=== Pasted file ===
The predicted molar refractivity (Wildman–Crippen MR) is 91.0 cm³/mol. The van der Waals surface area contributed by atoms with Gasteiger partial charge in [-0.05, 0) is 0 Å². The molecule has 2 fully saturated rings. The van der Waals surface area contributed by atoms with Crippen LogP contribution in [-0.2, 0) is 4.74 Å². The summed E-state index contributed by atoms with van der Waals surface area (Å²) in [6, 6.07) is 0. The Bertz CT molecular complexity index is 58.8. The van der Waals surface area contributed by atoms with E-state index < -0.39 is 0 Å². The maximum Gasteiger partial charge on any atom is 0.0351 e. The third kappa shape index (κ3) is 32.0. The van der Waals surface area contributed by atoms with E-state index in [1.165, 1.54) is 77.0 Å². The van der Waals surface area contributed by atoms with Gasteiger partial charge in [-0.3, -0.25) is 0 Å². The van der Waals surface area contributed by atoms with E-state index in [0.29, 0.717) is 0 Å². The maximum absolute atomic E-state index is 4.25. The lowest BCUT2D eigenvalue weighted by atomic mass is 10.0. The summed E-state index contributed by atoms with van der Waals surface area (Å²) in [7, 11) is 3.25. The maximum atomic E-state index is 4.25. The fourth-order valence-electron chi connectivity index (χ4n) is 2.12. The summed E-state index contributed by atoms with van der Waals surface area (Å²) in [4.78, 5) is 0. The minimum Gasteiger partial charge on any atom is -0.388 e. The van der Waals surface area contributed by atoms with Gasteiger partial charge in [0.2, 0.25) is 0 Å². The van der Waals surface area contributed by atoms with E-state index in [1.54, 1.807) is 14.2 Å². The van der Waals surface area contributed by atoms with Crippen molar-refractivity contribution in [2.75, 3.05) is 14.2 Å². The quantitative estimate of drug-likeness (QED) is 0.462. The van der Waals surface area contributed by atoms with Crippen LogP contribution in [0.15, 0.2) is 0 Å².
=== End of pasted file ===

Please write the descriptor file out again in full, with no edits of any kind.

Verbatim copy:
The predicted molar refractivity (Wildman–Crippen MR) is 91.0 cm³/mol. The van der Waals surface area contributed by atoms with Gasteiger partial charge in [-0.05, 0) is 0 Å². The molecule has 2 fully saturated rings. The van der Waals surface area contributed by atoms with Crippen LogP contribution in [-0.2, 0) is 4.74 Å². The summed E-state index contributed by atoms with van der Waals surface area (Å²) in [6, 6.07) is 0. The Bertz CT molecular complexity index is 58.8. The van der Waals surface area contributed by atoms with E-state index < -0.39 is 0 Å². The maximum Gasteiger partial charge on any atom is 0.0351 e. The third kappa shape index (κ3) is 32.0. The van der Waals surface area contributed by atoms with E-state index in [1.165, 1.54) is 77.0 Å². The van der Waals surface area contributed by atoms with Gasteiger partial charge in [-0.3, -0.25) is 0 Å². The van der Waals surface area contributed by atoms with E-state index in [0.29, 0.717) is 0 Å². The maximum absolute atomic E-state index is 4.25. The lowest BCUT2D eigenvalue weighted by atomic mass is 10.0. The summed E-state index contributed by atoms with van der Waals surface area (Å²) in [7, 11) is 3.25. The maximum atomic E-state index is 4.25. The fourth-order valence-electron chi connectivity index (χ4n) is 2.12. The summed E-state index contributed by atoms with van der Waals surface area (Å²) in [4.78, 5) is 0. The minimum Gasteiger partial charge on any atom is -0.388 e. The van der Waals surface area contributed by atoms with Gasteiger partial charge in [0.2, 0.25) is 0 Å². The van der Waals surface area contributed by atoms with E-state index in [1.54, 1.807) is 14.2 Å². The van der Waals surface area contributed by atoms with Crippen molar-refractivity contribution in [2.75, 3.05) is 14.2 Å². The quantitative estimate of drug-likeness (QED) is 0.462. The van der Waals surface area contributed by atoms with Crippen LogP contribution in [0.15, 0.2) is 0 Å².